The Rock and Roll Hall of Famer talks about reuniting with the iconic band, Fleetwood Mac, for its “On With The Show” concert tour.
Guitarist-singer-songwriter Lindsey Buckingham
Tavis Smiley: Good evening from Los Angeles. I’m Tavis Smiley.
Tonight, a conversation with Lindsey Buckingham, guitarist, with one of the most critically acclaimed and successful rock bands of all time. That would be Fleetwood Mac, of course. The group, including Christine McVie, is now on tour after a hiatus of 16 years.
We’re glad you’ve joined us. A conversation with Hall of Fame inductee, Lindsey Buckingham, coming up right now.
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Tavis: Guitarist Lindsey Buckingham is, of course, one of the reasons for the phenomenal success of Fleetwood Mac. He’s been a part of that band for some 40 years now with only a slight break to focus, of course, on his highly successful solo career. Fleetwood Mac with all the band mates is now back on tour for the first time in 16 years.
Before we start our conversation, a look at Lindsey performing “Big Love” at the Saban Theater here in Los Angeles.
Tavis: We’ll come back to the solo stuff in just a bit. So let me start, though, by asking how it feels to be back onstage with everybody in Fleetwood Mac, Christine included.
Lindsey Buckingham: Yeah. I mean, it’s a really nice moment for the band. It somehow seems quite appropriate to the history, the kind of convoluted politics that have been out there and all the change-ups, and quite circular, you know.
I mean, if you want to think of this as the beginning of a last act, that’s how it feels, you know. Christine really does fill in a gap in some of the polarity that might exist otherwise and helps things breath, you know.
Tavis: How is looking at Fleetwood Mac, to your words, a study in chemistry? How does that…
Buckingham: Well, you know, if you look at the five people in the band, they are quite disparate in terms of their sensibilities. And it’s not a group of people that you would look at necessarily on paper and say, well, these guys belong in a band together.
And yet you put it all together and it makes something greater than the sum of the parts and that was really, I mean, very clear to me right off when we first started rehearsing before we made the first album. There was something going on that was beyond any of our control and it was really kind of magical.
Tavis: If I put you on the spot and say, okay, since you’re suggesting that this is a study in chemistry and, based on the prodigious and wonderful work that you all have done, I wouldn’t disagree with that. But what did the five members, to your mind, bring uniquely to the chemistry?
Buckingham: Well, I…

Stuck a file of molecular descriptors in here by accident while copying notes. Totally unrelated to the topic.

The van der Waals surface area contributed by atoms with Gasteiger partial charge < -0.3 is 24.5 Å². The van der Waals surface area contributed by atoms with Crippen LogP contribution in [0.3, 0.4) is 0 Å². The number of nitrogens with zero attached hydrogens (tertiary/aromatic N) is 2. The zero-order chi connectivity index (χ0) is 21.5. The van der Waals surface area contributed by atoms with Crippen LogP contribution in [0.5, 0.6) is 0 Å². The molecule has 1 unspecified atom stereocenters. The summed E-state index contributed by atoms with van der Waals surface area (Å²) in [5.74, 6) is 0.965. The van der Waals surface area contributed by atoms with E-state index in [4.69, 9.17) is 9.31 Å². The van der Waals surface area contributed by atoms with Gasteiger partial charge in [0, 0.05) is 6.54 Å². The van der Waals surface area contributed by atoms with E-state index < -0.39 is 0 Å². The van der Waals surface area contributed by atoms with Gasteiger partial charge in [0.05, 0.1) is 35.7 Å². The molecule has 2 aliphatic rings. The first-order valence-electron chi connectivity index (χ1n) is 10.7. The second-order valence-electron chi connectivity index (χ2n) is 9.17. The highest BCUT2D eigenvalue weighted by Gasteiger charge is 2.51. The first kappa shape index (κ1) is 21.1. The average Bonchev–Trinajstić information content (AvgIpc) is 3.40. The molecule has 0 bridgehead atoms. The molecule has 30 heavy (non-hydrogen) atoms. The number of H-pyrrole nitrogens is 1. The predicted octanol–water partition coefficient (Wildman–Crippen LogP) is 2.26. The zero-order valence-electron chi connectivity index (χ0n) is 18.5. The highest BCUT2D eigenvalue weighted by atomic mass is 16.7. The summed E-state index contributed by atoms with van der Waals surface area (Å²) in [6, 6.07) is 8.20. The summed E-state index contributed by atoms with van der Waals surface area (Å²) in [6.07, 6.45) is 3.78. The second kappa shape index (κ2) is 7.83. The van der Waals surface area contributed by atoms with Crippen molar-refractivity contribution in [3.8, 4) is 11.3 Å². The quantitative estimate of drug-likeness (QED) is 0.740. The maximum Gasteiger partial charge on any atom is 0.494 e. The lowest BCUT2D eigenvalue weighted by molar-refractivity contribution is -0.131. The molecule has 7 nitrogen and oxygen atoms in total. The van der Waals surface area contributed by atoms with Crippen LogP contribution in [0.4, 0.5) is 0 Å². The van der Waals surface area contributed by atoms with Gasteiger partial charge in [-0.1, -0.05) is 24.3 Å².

Tavis: Let’s start with Lindsey.
Buckingham: Okay. I think that right away it was clear to me that what the other people in the band needed, the other three people, you know, that we were joining that Stevie and I were – they needed someone who had a vision for how to process the music, how to produce the music, how to – you know, a mind to filter everything and organize it and interpret it.
And that’s something they hadn’t really had in full force since maybe the Peter Green days, the very early days, and I think I continued the tradition of good guitar playing and that helped as well, and writing.
I think Stevie brought an element of the ethereal to it and perhaps brought a focal point to the group that it hadn’t had in terms of theatrics and in terms of just one person that could sort of be a front person and a beautiful voice and great writing.
Christine brought the other side of that which was feet on the ground and that’s what’s been missing for a while [laugh]. And John and Mick are just simply the greatest rhythm section in rock, as far as I’m concerned.
Tavis: When you’ve been apart, all of you, for 16 years and you come back together as you are now on this tour, what gives you the confidence, the faith, to believe that it will work again as it once did?
Buckingham: Well, that’s a really prime question because, you know, we got this call from Christine saying she wanted to come back. We were in the middle of touring last year with the four of us and my initial reaction was, okay, well, we kind of have to take this with baby steps because exactly what you’re saying might have been the case.
The want to return to the fold doesn’t mean you can repeat history. It doesn’t mean that all the tools, all the reference points, are still there for it all to work. Having said that, though, Christine is and always was a working musician. She was someone who had a great discipline and was very, very grounded in her craft, in her art.
So, you know, confidence was pretty high that all of that would come back, but, yes, it was a little daunting in the early days to see if we had the tools to put it all together.
Tavis: You guys were already obviously a huge hit internationally before this guy, Bill Clinton, decided to use [laugh]…
Buckingham: This guy, yeah [laugh].
Tavis: This guy, Clinton, decided to use one of your tracks as his campaign theme song. But as you look back on that now, I mean, you were talking earlier about how these things come full circle.